The consequences of a series of ill-advised decisions

Tue, Aug 27, '19



India continued their stranglehold over the West Indies in Antigua on Sunday, as the visitors completed a dominant 318-run win, picking up their first points of the ICC World Test Championships. In the eyes of the West Indies, however, this should go down as a missed opportunity, as it was a series of unfounded decisions—which led to the Caribbean side chasing a target of 419 in the 2nd innings.

On the eve of the first Test of the two-match MyTeam11 series, news broke that all-rounder Keemo Paul—who was struggling with an ankle injury—would be replaced in the squad by fast-bowler Miguel Cummins.

As was anticipated, there was indeed blowback from England’s defeat at the Sir Vivian Richards Stadium in January of this year; having been harshly penalized for a “below average” pitch by the ICC, the attempt to correct whatever ‘mistakes’ were made, led to home advantage being non-existent for Holder’s men when WINDIES showed up to find the pitch a little “less green” than they would have preferred.

Having said that, can we then place, at the curators’ feet, the decision from the home side to persist with four seamers after assessing the conditions in the absence of Paul—the fourth seamer being Miguel Cummins? What would you say if I told you that Cummins displayed precisely the same shortcomings as was found in his game last year?

The justification for this decision being that the formula of four seamers has brought the West Indies success in recent times. Yet the very definition of a formula will tell you that it constitutes all the ingredients for achieving a specific goal. In this instance, solely focusing on quantity, the West Indies forfeited acknowledgement of the quality of the four seamers customarily in their XI during this success, as well as the conditions which facilitated said. Yet we speak of the inability of our batsmen to adapt to changing conditions, what about the decision-makers?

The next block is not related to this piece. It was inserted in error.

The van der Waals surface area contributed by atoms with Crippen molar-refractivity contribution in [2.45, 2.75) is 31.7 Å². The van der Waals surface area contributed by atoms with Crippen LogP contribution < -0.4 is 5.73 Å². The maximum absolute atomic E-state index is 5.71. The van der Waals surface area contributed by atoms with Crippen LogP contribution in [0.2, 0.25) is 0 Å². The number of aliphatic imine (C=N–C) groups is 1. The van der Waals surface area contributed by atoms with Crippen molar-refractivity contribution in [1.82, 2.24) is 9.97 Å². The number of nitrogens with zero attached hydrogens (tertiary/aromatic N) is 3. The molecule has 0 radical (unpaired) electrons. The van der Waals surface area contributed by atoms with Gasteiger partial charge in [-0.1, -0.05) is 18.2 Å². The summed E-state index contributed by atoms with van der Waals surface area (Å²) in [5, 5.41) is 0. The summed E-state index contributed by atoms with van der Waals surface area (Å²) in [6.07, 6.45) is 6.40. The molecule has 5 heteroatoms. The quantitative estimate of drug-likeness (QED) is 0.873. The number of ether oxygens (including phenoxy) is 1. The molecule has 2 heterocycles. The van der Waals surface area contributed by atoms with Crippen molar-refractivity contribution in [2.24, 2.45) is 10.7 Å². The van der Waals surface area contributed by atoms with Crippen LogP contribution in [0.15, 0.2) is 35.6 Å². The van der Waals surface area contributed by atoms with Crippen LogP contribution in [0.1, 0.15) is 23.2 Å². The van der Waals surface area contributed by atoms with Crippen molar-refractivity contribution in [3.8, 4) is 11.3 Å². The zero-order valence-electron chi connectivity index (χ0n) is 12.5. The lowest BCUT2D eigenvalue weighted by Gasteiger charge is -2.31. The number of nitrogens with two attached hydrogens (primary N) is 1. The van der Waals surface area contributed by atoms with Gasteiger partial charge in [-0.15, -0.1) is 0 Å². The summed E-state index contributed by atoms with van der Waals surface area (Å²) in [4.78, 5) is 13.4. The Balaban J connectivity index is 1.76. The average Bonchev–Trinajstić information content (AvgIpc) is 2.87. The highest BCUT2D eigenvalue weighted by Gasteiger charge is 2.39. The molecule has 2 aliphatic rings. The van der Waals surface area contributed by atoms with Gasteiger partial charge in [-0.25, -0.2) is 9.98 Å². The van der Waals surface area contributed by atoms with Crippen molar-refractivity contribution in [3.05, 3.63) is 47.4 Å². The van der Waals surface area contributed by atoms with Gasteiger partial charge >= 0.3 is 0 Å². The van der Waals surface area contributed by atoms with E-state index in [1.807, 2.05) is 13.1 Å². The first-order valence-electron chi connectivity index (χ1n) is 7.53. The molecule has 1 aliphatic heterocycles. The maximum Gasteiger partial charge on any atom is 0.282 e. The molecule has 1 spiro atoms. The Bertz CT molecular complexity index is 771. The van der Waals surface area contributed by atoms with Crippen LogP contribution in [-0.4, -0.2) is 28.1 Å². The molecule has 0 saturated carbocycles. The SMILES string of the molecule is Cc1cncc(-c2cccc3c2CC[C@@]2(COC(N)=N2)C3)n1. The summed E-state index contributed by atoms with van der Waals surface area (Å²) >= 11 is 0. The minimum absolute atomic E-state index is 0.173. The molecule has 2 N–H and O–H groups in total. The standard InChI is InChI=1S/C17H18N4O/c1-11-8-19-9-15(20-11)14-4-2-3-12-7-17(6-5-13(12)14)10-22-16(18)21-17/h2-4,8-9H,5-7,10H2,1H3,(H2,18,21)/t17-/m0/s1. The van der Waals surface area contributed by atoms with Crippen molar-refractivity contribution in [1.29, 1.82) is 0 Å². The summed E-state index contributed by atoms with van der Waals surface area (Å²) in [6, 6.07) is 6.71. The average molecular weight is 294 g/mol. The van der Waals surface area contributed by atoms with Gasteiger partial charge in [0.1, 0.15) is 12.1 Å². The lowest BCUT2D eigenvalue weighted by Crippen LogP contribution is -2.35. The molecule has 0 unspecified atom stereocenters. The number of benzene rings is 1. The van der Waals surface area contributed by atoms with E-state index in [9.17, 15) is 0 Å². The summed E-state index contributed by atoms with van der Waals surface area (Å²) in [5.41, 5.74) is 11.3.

Which brings us to the issue of who has final say on playing XIs in this West Indies team. Without this explicit knowledge, neither Holder nor Reifer will ever be held fully accountable for this series of bemusing decisions as it relates to team composition on matchdays.

What Reifer cannot be held accountable for, however, is Holder’s unwillingness to pounce when the opposition is on the ropes—his lack of  killer instinct. Had Holder been a tad bit aggressive with his field placements when the Indians were struggling at 25/3 or 189/6, we would surely be singing a different melody throughout the Caribbean. Instead, by the time the Indian 1st innings drew to a close, Kohli had his feet up in the dressing room, all smiles, not a care in the world; all the worry from Day 1 erased.

Let’s just state for the record that the West Indies’ bowling attack, minus Cummins—not because he was not among the wickets, rather the sheer lack of threat he posed—restricted the number 1 ranked team in the world to less than 300, without aid from pitch or captain. WINDIES batting, on the other hand, being the team’s weak link–in addition to the loss of the orchestrator of the famous lower order that has propelled this team on too many occasions–meant the game was lost once Sharma tucked Holder behind square leg off the back foot to take the score up to 250 with three wickets remaining on Day 2.